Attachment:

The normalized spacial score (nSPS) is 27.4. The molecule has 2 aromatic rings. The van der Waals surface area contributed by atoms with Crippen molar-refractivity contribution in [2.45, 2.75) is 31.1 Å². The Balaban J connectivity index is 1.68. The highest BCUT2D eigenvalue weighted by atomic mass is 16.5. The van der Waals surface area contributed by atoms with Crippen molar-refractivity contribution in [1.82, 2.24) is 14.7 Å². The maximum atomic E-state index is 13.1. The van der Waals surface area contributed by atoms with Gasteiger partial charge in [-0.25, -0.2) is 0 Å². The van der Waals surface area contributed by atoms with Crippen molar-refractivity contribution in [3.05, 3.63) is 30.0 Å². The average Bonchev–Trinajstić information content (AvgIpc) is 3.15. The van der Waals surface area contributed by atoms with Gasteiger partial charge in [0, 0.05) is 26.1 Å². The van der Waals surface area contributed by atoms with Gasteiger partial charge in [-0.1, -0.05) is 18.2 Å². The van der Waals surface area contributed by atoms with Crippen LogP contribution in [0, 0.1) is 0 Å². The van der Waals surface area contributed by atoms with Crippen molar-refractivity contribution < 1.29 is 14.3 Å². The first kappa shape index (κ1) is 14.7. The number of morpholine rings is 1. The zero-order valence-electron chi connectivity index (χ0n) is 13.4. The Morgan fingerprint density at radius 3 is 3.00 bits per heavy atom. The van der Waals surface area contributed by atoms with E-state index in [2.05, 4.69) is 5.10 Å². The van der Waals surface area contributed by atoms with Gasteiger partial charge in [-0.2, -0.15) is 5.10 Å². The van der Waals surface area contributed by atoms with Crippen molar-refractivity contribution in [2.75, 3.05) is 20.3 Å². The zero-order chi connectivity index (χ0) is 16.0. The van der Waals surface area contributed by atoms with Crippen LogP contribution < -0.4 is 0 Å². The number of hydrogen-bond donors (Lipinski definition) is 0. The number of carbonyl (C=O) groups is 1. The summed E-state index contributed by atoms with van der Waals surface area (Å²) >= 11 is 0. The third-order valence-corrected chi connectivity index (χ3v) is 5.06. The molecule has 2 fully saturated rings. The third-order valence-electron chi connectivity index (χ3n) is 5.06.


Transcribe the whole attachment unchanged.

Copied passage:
The normalized spacial score (nSPS) is 27.4. The molecule has 2 aromatic rings. The van der Waals surface area contributed by atoms with Crippen molar-refractivity contribution in [2.45, 2.75) is 31.1 Å². The Balaban J connectivity index is 1.68. The highest BCUT2D eigenvalue weighted by atomic mass is 16.5. The van der Waals surface area contributed by atoms with Crippen molar-refractivity contribution in [1.82, 2.24) is 14.7 Å². The maximum atomic E-state index is 13.1. The van der Waals surface area contributed by atoms with Gasteiger partial charge in [-0.25, -0.2) is 0 Å². The van der Waals surface area contributed by atoms with Crippen molar-refractivity contribution in [3.05, 3.63) is 30.0 Å². The average Bonchev–Trinajstić information content (AvgIpc) is 3.15. The van der Waals surface area contributed by atoms with Gasteiger partial charge in [0, 0.05) is 26.1 Å². The van der Waals surface area contributed by atoms with Gasteiger partial charge in [-0.1, -0.05) is 18.2 Å². The van der Waals surface area contributed by atoms with Crippen LogP contribution in [0, 0.1) is 0 Å². The van der Waals surface area contributed by atoms with Crippen molar-refractivity contribution < 1.29 is 14.3 Å². The first kappa shape index (κ1) is 14.7. The number of morpholine rings is 1. The zero-order valence-electron chi connectivity index (χ0n) is 13.4. The Morgan fingerprint density at radius 3 is 3.00 bits per heavy atom. The van der Waals surface area contributed by atoms with E-state index in [2.05, 4.69) is 5.10 Å². The van der Waals surface area contributed by atoms with Gasteiger partial charge in [-0.2, -0.15) is 5.10 Å². The van der Waals surface area contributed by atoms with Crippen molar-refractivity contribution in [2.75, 3.05) is 20.3 Å². The zero-order chi connectivity index (χ0) is 16.0. The van der Waals surface area contributed by atoms with Crippen LogP contribution < -0.4 is 0 Å². The number of hydrogen-bond donors (Lipinski definition) is 0. The number of carbonyl (C=O) groups is 1. The summed E-state index contributed by atoms with van der Waals surface area (Å²) >= 11 is 0. The third-order valence-corrected chi connectivity index (χ3v) is 5.06. The molecule has 2 fully saturated rings. The third-order valence-electron chi connectivity index (χ3n) is 5.06.